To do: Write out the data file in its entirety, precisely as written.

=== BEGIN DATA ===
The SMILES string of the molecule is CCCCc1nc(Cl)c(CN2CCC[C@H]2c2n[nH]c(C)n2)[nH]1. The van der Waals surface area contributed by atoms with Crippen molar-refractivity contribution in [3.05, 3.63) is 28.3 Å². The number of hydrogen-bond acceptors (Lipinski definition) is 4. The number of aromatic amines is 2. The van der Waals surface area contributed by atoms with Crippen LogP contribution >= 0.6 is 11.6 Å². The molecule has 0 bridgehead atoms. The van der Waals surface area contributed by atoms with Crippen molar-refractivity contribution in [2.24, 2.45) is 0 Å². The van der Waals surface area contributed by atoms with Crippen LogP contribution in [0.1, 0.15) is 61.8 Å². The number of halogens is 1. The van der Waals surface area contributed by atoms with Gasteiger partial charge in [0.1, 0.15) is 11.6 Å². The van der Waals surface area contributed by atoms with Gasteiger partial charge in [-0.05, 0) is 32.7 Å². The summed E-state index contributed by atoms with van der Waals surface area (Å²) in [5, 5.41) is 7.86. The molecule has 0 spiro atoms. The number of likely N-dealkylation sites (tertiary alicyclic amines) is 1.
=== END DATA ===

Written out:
The SMILES string of the molecule is CCCCc1nc(Cl)c(CN2CCC[C@H]2c2n[nH]c(C)n2)[nH]1. The van der Waals surface area contributed by atoms with Crippen molar-refractivity contribution in [3.05, 3.63) is 28.3 Å². The number of hydrogen-bond acceptors (Lipinski definition) is 4. The number of aromatic amines is 2. The van der Waals surface area contributed by atoms with Crippen LogP contribution >= 0.6 is 11.6 Å². The molecule has 0 bridgehead atoms. The van der Waals surface area contributed by atoms with Crippen molar-refractivity contribution in [2.24, 2.45) is 0 Å². The van der Waals surface area contributed by atoms with Crippen LogP contribution in [0.1, 0.15) is 61.8 Å². The number of halogens is 1. The van der Waals surface area contributed by atoms with Gasteiger partial charge in [0.1, 0.15) is 11.6 Å². The van der Waals surface area contributed by atoms with Gasteiger partial charge in [-0.05, 0) is 32.7 Å². The summed E-state index contributed by atoms with van der Waals surface area (Å²) in [5, 5.41) is 7.86. The molecule has 0 spiro atoms. The number of likely N-dealkylation sites (tertiary alicyclic amines) is 1.